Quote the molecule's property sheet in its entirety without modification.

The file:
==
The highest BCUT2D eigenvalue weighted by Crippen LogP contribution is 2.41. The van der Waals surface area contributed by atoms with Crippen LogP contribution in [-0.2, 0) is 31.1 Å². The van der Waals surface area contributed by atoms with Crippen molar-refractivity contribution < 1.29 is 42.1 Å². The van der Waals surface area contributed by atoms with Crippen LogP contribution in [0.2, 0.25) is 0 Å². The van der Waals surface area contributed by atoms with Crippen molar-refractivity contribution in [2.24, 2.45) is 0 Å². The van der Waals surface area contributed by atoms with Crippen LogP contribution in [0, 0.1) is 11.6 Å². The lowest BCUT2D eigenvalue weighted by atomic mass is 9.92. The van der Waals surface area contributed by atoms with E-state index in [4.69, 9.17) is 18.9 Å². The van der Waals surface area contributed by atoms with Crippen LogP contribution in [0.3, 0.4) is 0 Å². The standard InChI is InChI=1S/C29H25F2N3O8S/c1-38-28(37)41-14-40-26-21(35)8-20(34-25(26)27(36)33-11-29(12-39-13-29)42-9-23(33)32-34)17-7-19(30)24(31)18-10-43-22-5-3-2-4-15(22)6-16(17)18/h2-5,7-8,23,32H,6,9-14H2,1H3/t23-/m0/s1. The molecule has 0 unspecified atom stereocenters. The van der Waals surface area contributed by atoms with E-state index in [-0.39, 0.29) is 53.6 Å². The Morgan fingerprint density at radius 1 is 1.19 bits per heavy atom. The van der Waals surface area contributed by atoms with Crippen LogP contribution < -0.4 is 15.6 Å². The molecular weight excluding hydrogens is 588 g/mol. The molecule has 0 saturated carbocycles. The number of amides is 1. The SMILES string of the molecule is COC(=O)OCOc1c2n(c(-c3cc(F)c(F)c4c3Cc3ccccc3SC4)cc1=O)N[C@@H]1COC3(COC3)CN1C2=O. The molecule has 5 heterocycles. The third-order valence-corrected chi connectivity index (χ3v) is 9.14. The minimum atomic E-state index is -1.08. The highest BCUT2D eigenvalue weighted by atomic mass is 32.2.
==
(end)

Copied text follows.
The highest BCUT2D eigenvalue weighted by Crippen LogP contribution is 2.41. The van der Waals surface area contributed by atoms with Crippen LogP contribution in [-0.2, 0) is 31.1 Å². The van der Waals surface area contributed by atoms with Crippen molar-refractivity contribution < 1.29 is 42.1 Å². The van der Waals surface area contributed by atoms with Crippen LogP contribution in [0.2, 0.25) is 0 Å². The van der Waals surface area contributed by atoms with Crippen molar-refractivity contribution in [2.24, 2.45) is 0 Å². The van der Waals surface area contributed by atoms with Crippen LogP contribution in [0, 0.1) is 11.6 Å². The lowest BCUT2D eigenvalue weighted by atomic mass is 9.92. The van der Waals surface area contributed by atoms with E-state index in [4.69, 9.17) is 18.9 Å². The van der Waals surface area contributed by atoms with Crippen LogP contribution in [0.3, 0.4) is 0 Å². The standard InChI is InChI=1S/C29H25F2N3O8S/c1-38-28(37)41-14-40-26-21(35)8-20(34-25(26)27(36)33-11-29(12-39-13-29)42-9-23(33)32-34)17-7-19(30)24(31)18-10-43-22-5-3-2-4-15(22)6-16(17)18/h2-5,7-8,23,32H,6,9-14H2,1H3/t23-/m0/s1. The molecule has 0 unspecified atom stereocenters. The van der Waals surface area contributed by atoms with E-state index in [-0.39, 0.29) is 53.6 Å². The Morgan fingerprint density at radius 1 is 1.19 bits per heavy atom. The van der Waals surface area contributed by atoms with Crippen LogP contribution < -0.4 is 15.6 Å². The molecular weight excluding hydrogens is 588 g/mol. The molecule has 0 saturated carbocycles. The number of amides is 1. The SMILES string of the molecule is COC(=O)OCOc1c2n(c(-c3cc(F)c(F)c4c3Cc3ccccc3SC4)cc1=O)N[C@@H]1COC3(COC3)CN1C2=O. The molecule has 5 heterocycles. The third-order valence-corrected chi connectivity index (χ3v) is 9.14. The minimum atomic E-state index is -1.08. The highest BCUT2D eigenvalue weighted by atomic mass is 32.2.